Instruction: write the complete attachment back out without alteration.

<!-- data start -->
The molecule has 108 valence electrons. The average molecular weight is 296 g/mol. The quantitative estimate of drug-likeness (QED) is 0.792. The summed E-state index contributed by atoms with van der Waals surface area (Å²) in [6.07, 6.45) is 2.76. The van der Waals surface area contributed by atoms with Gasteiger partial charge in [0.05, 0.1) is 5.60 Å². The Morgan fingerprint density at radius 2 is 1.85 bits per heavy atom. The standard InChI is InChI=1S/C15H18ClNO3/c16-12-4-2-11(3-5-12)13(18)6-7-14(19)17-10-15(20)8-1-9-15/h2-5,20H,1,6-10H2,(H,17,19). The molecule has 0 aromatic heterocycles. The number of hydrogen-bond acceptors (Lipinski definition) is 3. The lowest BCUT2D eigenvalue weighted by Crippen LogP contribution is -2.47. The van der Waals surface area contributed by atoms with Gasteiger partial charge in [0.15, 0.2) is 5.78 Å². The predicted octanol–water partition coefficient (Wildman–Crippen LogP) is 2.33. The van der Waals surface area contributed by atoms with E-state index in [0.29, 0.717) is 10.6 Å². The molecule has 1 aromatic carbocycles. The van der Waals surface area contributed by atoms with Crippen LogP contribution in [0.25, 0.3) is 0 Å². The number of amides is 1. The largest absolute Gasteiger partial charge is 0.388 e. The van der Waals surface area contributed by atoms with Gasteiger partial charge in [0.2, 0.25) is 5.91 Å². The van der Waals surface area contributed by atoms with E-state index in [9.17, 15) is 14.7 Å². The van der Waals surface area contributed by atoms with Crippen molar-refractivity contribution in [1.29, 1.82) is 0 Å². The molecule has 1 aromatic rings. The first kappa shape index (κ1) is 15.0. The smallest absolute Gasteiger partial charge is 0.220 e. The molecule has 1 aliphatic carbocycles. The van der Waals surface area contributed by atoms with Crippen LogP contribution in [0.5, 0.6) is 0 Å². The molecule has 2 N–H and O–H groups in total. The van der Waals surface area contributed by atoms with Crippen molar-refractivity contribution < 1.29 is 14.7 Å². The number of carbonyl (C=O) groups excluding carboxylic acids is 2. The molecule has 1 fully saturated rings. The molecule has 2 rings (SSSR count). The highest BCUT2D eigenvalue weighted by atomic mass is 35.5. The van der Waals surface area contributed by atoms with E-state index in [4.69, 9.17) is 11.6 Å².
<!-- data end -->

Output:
The molecule has 108 valence electrons. The average molecular weight is 296 g/mol. The quantitative estimate of drug-likeness (QED) is 0.792. The summed E-state index contributed by atoms with van der Waals surface area (Å²) in [6.07, 6.45) is 2.76. The van der Waals surface area contributed by atoms with Gasteiger partial charge in [0.05, 0.1) is 5.60 Å². The Morgan fingerprint density at radius 2 is 1.85 bits per heavy atom. The standard InChI is InChI=1S/C15H18ClNO3/c16-12-4-2-11(3-5-12)13(18)6-7-14(19)17-10-15(20)8-1-9-15/h2-5,20H,1,6-10H2,(H,17,19). The molecule has 0 aromatic heterocycles. The number of hydrogen-bond acceptors (Lipinski definition) is 3. The lowest BCUT2D eigenvalue weighted by Crippen LogP contribution is -2.47. The van der Waals surface area contributed by atoms with Gasteiger partial charge in [0.15, 0.2) is 5.78 Å². The predicted octanol–water partition coefficient (Wildman–Crippen LogP) is 2.33. The van der Waals surface area contributed by atoms with E-state index in [0.29, 0.717) is 10.6 Å². The molecule has 1 aromatic carbocycles. The van der Waals surface area contributed by atoms with Crippen LogP contribution in [0.25, 0.3) is 0 Å². The number of amides is 1. The largest absolute Gasteiger partial charge is 0.388 e. The van der Waals surface area contributed by atoms with Gasteiger partial charge in [0.2, 0.25) is 5.91 Å². The van der Waals surface area contributed by atoms with E-state index in [9.17, 15) is 14.7 Å². The van der Waals surface area contributed by atoms with Crippen molar-refractivity contribution in [1.29, 1.82) is 0 Å². The molecule has 1 aromatic rings. The first kappa shape index (κ1) is 15.0. The smallest absolute Gasteiger partial charge is 0.220 e. The molecule has 1 aliphatic carbocycles. The van der Waals surface area contributed by atoms with Crippen LogP contribution in [0.5, 0.6) is 0 Å². The molecule has 2 N–H and O–H groups in total. The van der Waals surface area contributed by atoms with Crippen molar-refractivity contribution < 1.29 is 14.7 Å². The number of carbonyl (C=O) groups excluding carboxylic acids is 2. The molecule has 1 fully saturated rings. The molecule has 2 rings (SSSR count). The highest BCUT2D eigenvalue weighted by atomic mass is 35.5. The van der Waals surface area contributed by atoms with E-state index in [4.69, 9.17) is 11.6 Å².